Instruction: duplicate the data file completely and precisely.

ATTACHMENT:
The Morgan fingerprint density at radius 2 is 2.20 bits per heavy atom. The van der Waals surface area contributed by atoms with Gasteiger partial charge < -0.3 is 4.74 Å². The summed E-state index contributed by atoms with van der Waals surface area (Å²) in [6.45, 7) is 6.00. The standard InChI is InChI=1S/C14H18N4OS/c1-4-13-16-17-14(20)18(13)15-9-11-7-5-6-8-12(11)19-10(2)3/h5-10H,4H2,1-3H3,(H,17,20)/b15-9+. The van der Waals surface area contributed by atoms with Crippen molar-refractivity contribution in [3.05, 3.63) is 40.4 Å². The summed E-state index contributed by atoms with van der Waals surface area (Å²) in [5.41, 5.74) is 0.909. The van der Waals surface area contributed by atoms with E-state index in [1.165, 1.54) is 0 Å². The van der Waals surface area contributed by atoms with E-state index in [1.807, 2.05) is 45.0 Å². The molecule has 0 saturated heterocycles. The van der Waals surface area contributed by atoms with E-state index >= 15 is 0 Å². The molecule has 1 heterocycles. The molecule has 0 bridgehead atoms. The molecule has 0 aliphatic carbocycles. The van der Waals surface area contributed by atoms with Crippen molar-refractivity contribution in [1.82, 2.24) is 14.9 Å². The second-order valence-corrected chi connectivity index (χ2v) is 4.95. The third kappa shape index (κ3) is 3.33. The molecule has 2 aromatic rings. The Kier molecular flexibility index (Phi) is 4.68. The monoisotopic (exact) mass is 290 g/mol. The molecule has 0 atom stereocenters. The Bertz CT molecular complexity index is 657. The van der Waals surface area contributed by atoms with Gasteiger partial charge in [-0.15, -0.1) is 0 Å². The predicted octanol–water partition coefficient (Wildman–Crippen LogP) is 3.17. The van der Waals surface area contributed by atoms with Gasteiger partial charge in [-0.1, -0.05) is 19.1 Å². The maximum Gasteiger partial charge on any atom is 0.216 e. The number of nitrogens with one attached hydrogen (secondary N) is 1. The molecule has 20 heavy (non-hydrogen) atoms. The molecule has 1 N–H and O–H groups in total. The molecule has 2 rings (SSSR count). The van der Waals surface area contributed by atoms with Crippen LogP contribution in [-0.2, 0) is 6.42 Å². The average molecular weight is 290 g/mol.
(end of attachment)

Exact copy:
The Morgan fingerprint density at radius 2 is 2.20 bits per heavy atom. The van der Waals surface area contributed by atoms with Gasteiger partial charge < -0.3 is 4.74 Å². The summed E-state index contributed by atoms with van der Waals surface area (Å²) in [6.45, 7) is 6.00. The standard InChI is InChI=1S/C14H18N4OS/c1-4-13-16-17-14(20)18(13)15-9-11-7-5-6-8-12(11)19-10(2)3/h5-10H,4H2,1-3H3,(H,17,20)/b15-9+. The van der Waals surface area contributed by atoms with Crippen molar-refractivity contribution in [3.05, 3.63) is 40.4 Å². The summed E-state index contributed by atoms with van der Waals surface area (Å²) in [5.41, 5.74) is 0.909. The van der Waals surface area contributed by atoms with E-state index in [1.165, 1.54) is 0 Å². The van der Waals surface area contributed by atoms with E-state index in [1.807, 2.05) is 45.0 Å². The molecule has 0 saturated heterocycles. The van der Waals surface area contributed by atoms with E-state index >= 15 is 0 Å². The molecule has 1 heterocycles. The molecule has 0 bridgehead atoms. The molecule has 0 aliphatic carbocycles. The van der Waals surface area contributed by atoms with Crippen molar-refractivity contribution in [1.82, 2.24) is 14.9 Å². The second-order valence-corrected chi connectivity index (χ2v) is 4.95. The third kappa shape index (κ3) is 3.33. The molecule has 2 aromatic rings. The Kier molecular flexibility index (Phi) is 4.68. The monoisotopic (exact) mass is 290 g/mol. The molecule has 0 atom stereocenters. The Bertz CT molecular complexity index is 657. The van der Waals surface area contributed by atoms with Gasteiger partial charge in [-0.15, -0.1) is 0 Å². The predicted octanol–water partition coefficient (Wildman–Crippen LogP) is 3.17. The van der Waals surface area contributed by atoms with Gasteiger partial charge in [-0.1, -0.05) is 19.1 Å². The maximum Gasteiger partial charge on any atom is 0.216 e. The number of nitrogens with one attached hydrogen (secondary N) is 1. The molecule has 20 heavy (non-hydrogen) atoms. The molecule has 1 N–H and O–H groups in total. The molecule has 2 rings (SSSR count). The van der Waals surface area contributed by atoms with Crippen LogP contribution in [-0.2, 0) is 6.42 Å². The average molecular weight is 290 g/mol.